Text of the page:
Watch a lunar eclipse, or at least try to



Tonight, as you slip in some late-night Thanksgiving leftovers, take a moment to marvel at the full moon. Did you notice anything different? It’s subtle, but early Monday (Sunday night if you’re on the West Coast) the full moon should appear a little darker than usual. This is because you are witnessing a penumbra lunar eclipse, a celestial event in which the moon dives behind the faint outer shadow or penumbra of the Earth.

Penumbra eclipses are mild, almost imperceptible in some cases, says Jackie Faherty, an astrophysicist at the American Museum of Natural History in New York City. “It’s not something that’s going to slap you in the face.”

Sunday night’s eclipse will therefore not be as dramatic as a total lunar eclipse, in which the moon plunges into Earth’s dark inner shadow, called Ombra, making its surface blood red. It’s also not as striking as a partial lunar eclipse, in which the moon slips behind part of the shadow and looks like a space monster has taken a gigantic cookie bite from it.

And it’s not as impressive as a total solar eclipse, in which the new moon glides past the sun, leaving a wispy white halo shining in the daytime sky.

But the penumbra eclipse might still be worth your time to test how well you are in harmony with the night sky, Dr Faherty said. For our ancestors who lived without street lights or streetlights, the moon provided most of the useful light at night. If it has eased a bit, people have noticed.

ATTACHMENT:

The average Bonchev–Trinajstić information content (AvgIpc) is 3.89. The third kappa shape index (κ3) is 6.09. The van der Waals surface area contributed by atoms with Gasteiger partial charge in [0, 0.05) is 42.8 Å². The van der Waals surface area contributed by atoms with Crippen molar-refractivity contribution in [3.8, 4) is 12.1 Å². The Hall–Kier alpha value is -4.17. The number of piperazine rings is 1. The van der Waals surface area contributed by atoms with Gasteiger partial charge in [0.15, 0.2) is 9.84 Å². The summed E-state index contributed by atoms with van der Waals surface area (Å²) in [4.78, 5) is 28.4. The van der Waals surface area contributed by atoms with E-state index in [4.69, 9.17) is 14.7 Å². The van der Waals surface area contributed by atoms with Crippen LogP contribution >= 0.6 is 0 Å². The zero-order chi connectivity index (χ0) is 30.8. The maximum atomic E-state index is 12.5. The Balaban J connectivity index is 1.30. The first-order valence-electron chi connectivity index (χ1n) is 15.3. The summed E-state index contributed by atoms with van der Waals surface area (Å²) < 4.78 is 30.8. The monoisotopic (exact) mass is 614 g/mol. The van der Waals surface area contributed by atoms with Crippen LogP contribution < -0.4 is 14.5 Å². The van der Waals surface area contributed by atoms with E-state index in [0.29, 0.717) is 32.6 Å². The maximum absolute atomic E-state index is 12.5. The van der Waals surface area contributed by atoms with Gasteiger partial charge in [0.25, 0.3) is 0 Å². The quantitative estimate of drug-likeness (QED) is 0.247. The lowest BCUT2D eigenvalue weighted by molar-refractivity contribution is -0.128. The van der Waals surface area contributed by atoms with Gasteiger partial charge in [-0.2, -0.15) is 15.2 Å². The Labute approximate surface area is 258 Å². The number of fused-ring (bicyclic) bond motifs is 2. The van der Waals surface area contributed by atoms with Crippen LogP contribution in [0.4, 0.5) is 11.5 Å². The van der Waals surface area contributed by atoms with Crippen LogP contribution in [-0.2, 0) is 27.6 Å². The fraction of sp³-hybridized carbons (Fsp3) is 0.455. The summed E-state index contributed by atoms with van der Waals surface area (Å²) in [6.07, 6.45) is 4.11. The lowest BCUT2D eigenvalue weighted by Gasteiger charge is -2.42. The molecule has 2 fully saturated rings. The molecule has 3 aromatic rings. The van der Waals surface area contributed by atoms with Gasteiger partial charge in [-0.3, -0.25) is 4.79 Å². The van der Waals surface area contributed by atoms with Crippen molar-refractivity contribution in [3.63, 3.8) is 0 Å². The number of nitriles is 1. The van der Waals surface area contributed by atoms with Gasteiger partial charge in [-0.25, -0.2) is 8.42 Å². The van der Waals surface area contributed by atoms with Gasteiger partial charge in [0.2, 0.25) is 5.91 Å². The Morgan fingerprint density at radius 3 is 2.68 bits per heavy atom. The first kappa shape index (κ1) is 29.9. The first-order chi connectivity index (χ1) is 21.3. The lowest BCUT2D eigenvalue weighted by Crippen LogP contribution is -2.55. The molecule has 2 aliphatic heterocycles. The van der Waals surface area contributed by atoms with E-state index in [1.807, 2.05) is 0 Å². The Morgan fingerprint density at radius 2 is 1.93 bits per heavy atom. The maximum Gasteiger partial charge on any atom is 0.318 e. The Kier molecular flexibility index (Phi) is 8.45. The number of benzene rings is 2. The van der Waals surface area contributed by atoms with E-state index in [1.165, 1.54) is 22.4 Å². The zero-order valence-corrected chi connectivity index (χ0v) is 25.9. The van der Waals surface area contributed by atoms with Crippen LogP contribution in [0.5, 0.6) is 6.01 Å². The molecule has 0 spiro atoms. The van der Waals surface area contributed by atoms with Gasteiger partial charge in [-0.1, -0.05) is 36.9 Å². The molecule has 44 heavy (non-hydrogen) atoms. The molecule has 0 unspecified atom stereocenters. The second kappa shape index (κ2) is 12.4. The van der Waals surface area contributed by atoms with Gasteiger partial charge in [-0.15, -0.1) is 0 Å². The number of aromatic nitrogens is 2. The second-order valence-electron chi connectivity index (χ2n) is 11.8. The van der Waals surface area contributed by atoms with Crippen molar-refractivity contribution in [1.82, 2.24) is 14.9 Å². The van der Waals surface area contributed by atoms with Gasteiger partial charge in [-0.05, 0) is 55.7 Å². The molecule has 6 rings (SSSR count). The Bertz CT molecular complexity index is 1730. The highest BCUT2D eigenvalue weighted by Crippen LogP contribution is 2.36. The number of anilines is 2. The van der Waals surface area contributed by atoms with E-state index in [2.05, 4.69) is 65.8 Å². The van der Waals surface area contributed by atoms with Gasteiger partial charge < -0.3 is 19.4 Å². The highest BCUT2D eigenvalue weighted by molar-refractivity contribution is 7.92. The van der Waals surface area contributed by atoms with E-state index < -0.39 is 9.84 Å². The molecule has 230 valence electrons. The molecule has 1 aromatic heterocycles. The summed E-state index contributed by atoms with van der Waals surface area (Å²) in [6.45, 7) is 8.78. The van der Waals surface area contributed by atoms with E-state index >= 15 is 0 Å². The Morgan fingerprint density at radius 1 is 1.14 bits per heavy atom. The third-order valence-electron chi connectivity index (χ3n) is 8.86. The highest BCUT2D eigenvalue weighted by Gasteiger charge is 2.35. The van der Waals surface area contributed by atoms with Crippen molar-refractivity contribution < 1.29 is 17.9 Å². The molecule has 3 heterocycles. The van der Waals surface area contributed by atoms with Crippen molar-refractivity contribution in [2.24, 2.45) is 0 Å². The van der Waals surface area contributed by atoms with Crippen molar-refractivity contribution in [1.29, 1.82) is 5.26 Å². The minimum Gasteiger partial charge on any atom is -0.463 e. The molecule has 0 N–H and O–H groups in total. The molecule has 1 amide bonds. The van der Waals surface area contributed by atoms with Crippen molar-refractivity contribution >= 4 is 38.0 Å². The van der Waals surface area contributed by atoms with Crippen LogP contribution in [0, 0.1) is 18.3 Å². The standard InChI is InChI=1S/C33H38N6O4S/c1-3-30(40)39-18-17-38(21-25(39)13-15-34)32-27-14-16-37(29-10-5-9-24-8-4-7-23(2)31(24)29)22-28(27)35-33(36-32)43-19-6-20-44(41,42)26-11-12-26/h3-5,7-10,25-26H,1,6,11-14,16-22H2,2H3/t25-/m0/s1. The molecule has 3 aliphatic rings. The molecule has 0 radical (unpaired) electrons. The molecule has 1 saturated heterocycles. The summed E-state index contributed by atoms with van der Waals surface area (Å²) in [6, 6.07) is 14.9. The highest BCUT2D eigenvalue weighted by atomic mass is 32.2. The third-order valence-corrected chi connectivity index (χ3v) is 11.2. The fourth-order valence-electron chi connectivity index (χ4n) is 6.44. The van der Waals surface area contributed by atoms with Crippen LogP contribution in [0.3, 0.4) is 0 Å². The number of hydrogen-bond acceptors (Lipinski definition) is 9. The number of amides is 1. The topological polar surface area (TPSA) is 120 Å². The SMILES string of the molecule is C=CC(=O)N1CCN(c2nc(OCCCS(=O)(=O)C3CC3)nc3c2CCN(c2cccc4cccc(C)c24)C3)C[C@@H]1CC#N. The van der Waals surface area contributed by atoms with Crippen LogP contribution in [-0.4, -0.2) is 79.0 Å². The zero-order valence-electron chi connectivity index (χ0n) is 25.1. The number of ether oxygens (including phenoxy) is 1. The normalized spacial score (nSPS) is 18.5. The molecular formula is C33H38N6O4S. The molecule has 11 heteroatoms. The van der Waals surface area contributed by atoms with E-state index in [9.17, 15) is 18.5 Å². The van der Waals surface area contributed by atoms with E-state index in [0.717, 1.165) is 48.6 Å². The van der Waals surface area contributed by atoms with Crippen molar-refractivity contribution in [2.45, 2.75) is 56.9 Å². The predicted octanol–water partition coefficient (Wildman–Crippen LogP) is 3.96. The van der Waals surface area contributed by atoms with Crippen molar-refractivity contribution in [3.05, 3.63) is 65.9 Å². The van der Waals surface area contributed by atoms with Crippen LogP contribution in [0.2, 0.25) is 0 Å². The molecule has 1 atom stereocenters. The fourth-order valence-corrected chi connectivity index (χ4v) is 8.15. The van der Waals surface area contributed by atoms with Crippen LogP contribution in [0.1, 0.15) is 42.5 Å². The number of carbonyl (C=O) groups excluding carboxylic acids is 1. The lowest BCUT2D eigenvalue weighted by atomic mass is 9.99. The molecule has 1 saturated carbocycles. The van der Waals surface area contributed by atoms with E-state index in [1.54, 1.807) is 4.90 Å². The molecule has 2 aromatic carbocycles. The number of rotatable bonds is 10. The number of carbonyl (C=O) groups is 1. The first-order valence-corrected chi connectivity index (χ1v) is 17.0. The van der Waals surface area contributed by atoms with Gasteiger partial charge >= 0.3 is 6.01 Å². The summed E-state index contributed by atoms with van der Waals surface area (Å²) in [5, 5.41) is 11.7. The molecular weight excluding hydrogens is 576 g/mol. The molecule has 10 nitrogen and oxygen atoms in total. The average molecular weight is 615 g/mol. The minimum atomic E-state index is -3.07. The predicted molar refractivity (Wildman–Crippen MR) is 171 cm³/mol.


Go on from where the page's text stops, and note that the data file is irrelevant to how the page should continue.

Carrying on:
But that perception has been partly lost as our reliance on moonlight has diminished. Dr. Faherty suggests using the penumbra eclipse to test your senses.

“Take on the lunar challenge,” said Dr Faherty. “Really look at him. Bask in the moonlight and see how it feels. Can you see the difference? “

The penumbra eclipse will be visible in North and South America, parts of East Asia, Australia and the Pacific, according to Space.com. It will begin at approximately 2:32 a.m. Eastern Time.

The best time to complete the lunar challenge will be at the “greatest eclipse,” which is 4:43 a.m. Eastern Time, when 83% of the full moon is in Earth’s penumbra shadow, according to NASA.

But if you’re still not convinced to watch the penumbra eclipse, maybe you can pull this nifty fact out of its appearance: it’s the harbinger of the next total solar eclipse. Lunar eclipses and solar eclipses are celestial peas in a pod. Once one appears, the other will follow two weeks later. And on December 14, a total solar eclipse will occur over parts of Chile and Argentina.


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